3. Oh no! When I heard about the purple and yellow sections I was just hoping that you didn't have seats there. I am so sorry esp. since I was scanning the crowd thinking just maybe I'd be able to pick out your hat covered and scarf drenched face! Too bad cameras weren't showing the travesty of purple gate! Does this mean you can return those handwarmers?!?

  4. We were in the purple gate conspiracy too. I want to know what happened. So many people waited in that tunnel so patiently with faith that our tickets would be honored. We did not give up and fought to the very end and squeezed into a jam packed narrow gate in the purple area just in time. It was painful! I feel horrible for those who did not get in. Washington DC owes the purple gate ticket holders an explanation!
    Family from Indianapolis

  5. WE WERE STUCK IN THE PURPLE GATE LINE TOO. we just went back to union station and went home. we had to watch the inauguration at home on tivo :(

  6. Thanks for sharing... we three were also at the purple gate. We were of the throng of folks in the I-395 tunnel, which was apparently forgotten about at folks streamed in. However, interesting to hear that it sounds like y'all were coming from a different direction and still had trouble. In our 4 hours in line, not once did we see any official personnel to instruct or direct us, and we never got close enough to the gate to know what went wrong. I hope all folks contact their members, not to distract from Obama's day, but to make sure they know what happened. I heard that the DC police were saying all tickets were honored and people who couldn't fit were properly re-routed to others sections. That's simply not true for many of us, and they shouldn't be permitted to brush it under the rug!

  7. I was involved in the Great Purple Debacle. The Capitol Hill Police Department should be ashamed for their huge organizational lapses. Although I can appreciate the patent challenges of controlling such a large crowd, there seemed to be simple solutions that could have been implemented in order to prevent the chaos that occurred this morning. For example, there were a significant number of unticketed people in the massive lines for the Purple Gate. I am sure that the extra numbers of people in line greatly slowed what could have been a smooth process. This problem could have seemingly been prevented by adequate signs posted around the entrance area, or even a preliminary checkpoint that would have admitted properly ticketed people into an orderly line.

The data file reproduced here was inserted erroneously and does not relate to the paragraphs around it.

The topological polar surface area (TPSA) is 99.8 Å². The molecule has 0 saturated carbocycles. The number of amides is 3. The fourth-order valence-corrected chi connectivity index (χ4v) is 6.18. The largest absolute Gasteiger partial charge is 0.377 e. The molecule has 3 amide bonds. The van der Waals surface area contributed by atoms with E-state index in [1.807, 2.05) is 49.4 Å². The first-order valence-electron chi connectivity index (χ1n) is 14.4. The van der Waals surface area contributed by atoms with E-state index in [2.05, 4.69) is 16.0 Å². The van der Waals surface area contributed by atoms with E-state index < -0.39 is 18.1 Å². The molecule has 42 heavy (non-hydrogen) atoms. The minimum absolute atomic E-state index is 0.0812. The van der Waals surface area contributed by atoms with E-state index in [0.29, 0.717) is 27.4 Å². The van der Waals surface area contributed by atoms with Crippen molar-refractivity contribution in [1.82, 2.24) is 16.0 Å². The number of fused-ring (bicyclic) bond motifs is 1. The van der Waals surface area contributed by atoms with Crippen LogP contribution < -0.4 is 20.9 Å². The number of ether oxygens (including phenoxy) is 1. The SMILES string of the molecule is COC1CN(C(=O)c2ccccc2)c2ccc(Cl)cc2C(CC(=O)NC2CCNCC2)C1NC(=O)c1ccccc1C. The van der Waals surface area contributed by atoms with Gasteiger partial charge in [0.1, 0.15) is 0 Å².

The most frustrating part of this issue is that those sensible people who patiently waited since early dawn were unable to enter, while the immoral masses who bullied their way to admission were ultimately rewarded. Although it seems the disappointed visitors do not have grounds for equitable remedies as they did not pay for admission, I do believe that there is a valid argument for holding the city accountable on moral grounds. For those in charge to turn a blind eye to the injustices of this morning is for our governing body to condone the use of physical power to trump the rights of those respectable citizens who trusted their government to reward order and punish anarchy.

    I realize that I might be creating a veritable Mount Everest out of a molehill -- but I was truly taken aback by the disorganization of this morning's historic event. Kudos to you folks who remain positive about this morning and recognize the value in appreciating the essence of the ceremony over its practical manifestation.

  8. So sorry, Aimee! I almost called you this morning as I flew out to work and realized that the roads were deserted. I'm so glad that you drove in! A lot of good it did though, huh? Brad saw this mess as he went to his party; he came home and told me all about it, but we had no idea that you were part of that group. At least you had access to a tv.